Handbook, Guide or Manual (Third Edition)
Publication Date (Third Edition)
One of the most important aspects of spinal cord injury care is respiratory management. The previous chapter deals with the effect spinal cord injury has on your ability to breathe while this chapter deals with the management of individuals who are dependent on a ventilator to breathe. This dependency may be temporary or permanent, depending on your level of injury. Please review the previous chapter prior to reading this one.
The first step in trying to maintain normal respiratory function is to establish an airway. Spinal cord injury does not affect your airway. However, in order to re-establish respiratory function, an artificial airway is needed to work with the ventilator. At first, this is done by using an endotracheal tube (ET tube). This tube is inserted through your nose or mouth and into your trachea. The ET tube has a balloon, which is inflated. This helps to prevent air from leaking into your nose or mouth. The ET tube is held in place with tape to the person’s cheeks. The ET tube provides a passage through which either a manual resuscitator or a ventilator can deliver air.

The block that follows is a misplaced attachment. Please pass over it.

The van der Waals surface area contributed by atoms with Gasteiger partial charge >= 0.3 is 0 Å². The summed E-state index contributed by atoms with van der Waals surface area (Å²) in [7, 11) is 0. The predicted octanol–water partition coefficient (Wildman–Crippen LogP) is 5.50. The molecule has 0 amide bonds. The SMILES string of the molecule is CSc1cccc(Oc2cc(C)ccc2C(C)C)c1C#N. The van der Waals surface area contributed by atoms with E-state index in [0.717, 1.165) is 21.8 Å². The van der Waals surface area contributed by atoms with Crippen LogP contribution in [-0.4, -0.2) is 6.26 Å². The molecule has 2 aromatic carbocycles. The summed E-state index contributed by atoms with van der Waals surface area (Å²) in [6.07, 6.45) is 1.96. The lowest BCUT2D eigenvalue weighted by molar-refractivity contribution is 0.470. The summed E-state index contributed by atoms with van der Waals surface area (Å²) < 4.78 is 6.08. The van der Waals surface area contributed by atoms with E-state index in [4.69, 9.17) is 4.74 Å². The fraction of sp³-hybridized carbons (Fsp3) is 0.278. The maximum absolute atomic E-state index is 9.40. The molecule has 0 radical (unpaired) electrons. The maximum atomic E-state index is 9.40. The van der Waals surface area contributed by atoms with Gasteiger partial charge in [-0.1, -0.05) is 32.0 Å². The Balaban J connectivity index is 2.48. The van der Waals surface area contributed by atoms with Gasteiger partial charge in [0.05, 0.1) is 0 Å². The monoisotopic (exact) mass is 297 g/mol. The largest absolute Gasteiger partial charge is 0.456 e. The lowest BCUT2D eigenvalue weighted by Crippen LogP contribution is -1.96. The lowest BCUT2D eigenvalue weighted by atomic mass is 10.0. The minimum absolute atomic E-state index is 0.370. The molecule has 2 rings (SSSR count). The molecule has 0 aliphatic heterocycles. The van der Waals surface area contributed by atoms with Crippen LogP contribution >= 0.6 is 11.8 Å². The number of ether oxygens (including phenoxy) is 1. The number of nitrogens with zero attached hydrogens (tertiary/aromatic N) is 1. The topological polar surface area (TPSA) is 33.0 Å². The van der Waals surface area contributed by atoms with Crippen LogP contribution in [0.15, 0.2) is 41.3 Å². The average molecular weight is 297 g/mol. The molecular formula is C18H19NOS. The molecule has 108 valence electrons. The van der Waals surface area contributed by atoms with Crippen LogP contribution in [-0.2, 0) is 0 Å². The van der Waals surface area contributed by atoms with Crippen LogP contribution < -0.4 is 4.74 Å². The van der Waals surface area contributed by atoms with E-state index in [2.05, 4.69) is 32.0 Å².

The ET tube is considered temporary. If the person needs ventilatory assistance for a long time, a tracheostomy may be performed. Tracheostomy tubes are more comfortable for people and provide options for communication that an ET tube cannot. A tracheostomy is a sterile procedure that is done in the operating room. An incision is made into the person’s trachea and a shorter tube, similar to the ET tube, is inserted. The tracheostomy tube is held in place with ties that look similar to a shoestring. Many companies make tracheostomy tubes, each with pluses and minuses. Generally, the first tracheostomy tube that is placed is called a non-fenestrated, cuffed tube. This tube does not allow the individual to speak, and the cuff helps the individual to protect his or her airway from food, as well as helps to keep the air from leaking into the nose and mouth. The tubes can be adapted to meet the individual’s needs. A tracheostomy tube can be replaced or changed as your needs change.
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Recommended CitationThomas Jefferson University Hospital and Magee Rehabilitation, "Respiratory Dependent-Spinal Cord Injury Manual" (2009). Spinal Cord Injury Manual (English). Manual 6.
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